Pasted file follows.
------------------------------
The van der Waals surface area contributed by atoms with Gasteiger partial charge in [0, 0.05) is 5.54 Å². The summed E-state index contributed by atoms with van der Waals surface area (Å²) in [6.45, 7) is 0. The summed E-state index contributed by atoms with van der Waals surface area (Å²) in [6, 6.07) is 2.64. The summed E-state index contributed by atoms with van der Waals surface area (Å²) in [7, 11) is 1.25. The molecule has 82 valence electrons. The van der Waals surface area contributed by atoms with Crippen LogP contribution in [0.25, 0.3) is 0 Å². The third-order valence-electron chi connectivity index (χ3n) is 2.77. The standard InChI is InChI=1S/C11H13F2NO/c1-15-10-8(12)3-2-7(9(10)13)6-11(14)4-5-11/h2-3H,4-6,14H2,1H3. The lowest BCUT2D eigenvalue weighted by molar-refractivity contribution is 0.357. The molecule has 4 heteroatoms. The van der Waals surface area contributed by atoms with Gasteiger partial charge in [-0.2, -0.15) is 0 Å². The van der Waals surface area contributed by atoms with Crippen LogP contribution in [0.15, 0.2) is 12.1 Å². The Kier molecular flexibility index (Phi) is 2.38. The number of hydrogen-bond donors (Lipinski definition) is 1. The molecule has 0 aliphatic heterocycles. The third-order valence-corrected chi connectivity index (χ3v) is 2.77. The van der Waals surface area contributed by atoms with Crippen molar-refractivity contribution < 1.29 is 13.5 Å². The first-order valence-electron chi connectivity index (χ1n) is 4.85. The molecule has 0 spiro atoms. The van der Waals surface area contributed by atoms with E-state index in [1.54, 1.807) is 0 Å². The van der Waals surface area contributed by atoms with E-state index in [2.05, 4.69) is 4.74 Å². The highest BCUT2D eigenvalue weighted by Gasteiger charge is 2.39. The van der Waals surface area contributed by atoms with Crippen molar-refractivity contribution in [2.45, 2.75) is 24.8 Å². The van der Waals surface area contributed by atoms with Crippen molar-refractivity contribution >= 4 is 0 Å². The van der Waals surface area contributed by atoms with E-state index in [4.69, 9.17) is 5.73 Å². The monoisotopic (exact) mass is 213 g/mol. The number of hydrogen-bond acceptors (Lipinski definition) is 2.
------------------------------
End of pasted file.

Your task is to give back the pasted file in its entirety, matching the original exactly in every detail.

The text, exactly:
The van der Waals surface area contributed by atoms with Gasteiger partial charge in [0, 0.05) is 5.54 Å². The summed E-state index contributed by atoms with van der Waals surface area (Å²) in [6.45, 7) is 0. The summed E-state index contributed by atoms with van der Waals surface area (Å²) in [6, 6.07) is 2.64. The summed E-state index contributed by atoms with van der Waals surface area (Å²) in [7, 11) is 1.25. The molecule has 82 valence electrons. The van der Waals surface area contributed by atoms with Crippen LogP contribution in [0.25, 0.3) is 0 Å². The third-order valence-electron chi connectivity index (χ3n) is 2.77. The standard InChI is InChI=1S/C11H13F2NO/c1-15-10-8(12)3-2-7(9(10)13)6-11(14)4-5-11/h2-3H,4-6,14H2,1H3. The lowest BCUT2D eigenvalue weighted by molar-refractivity contribution is 0.357. The molecule has 4 heteroatoms. The van der Waals surface area contributed by atoms with Gasteiger partial charge in [-0.2, -0.15) is 0 Å². The van der Waals surface area contributed by atoms with Crippen LogP contribution in [0.15, 0.2) is 12.1 Å². The Kier molecular flexibility index (Phi) is 2.38. The number of hydrogen-bond donors (Lipinski definition) is 1. The molecule has 0 aliphatic heterocycles. The third-order valence-corrected chi connectivity index (χ3v) is 2.77. The van der Waals surface area contributed by atoms with Crippen molar-refractivity contribution < 1.29 is 13.5 Å². The first-order valence-electron chi connectivity index (χ1n) is 4.85. The molecule has 0 spiro atoms. The van der Waals surface area contributed by atoms with E-state index in [1.54, 1.807) is 0 Å². The van der Waals surface area contributed by atoms with E-state index in [2.05, 4.69) is 4.74 Å². The highest BCUT2D eigenvalue weighted by Gasteiger charge is 2.39. The van der Waals surface area contributed by atoms with Crippen molar-refractivity contribution in [2.45, 2.75) is 24.8 Å². The van der Waals surface area contributed by atoms with Crippen molar-refractivity contribution >= 4 is 0 Å². The van der Waals surface area contributed by atoms with E-state index in [4.69, 9.17) is 5.73 Å². The monoisotopic (exact) mass is 213 g/mol. The number of hydrogen-bond acceptors (Lipinski definition) is 2.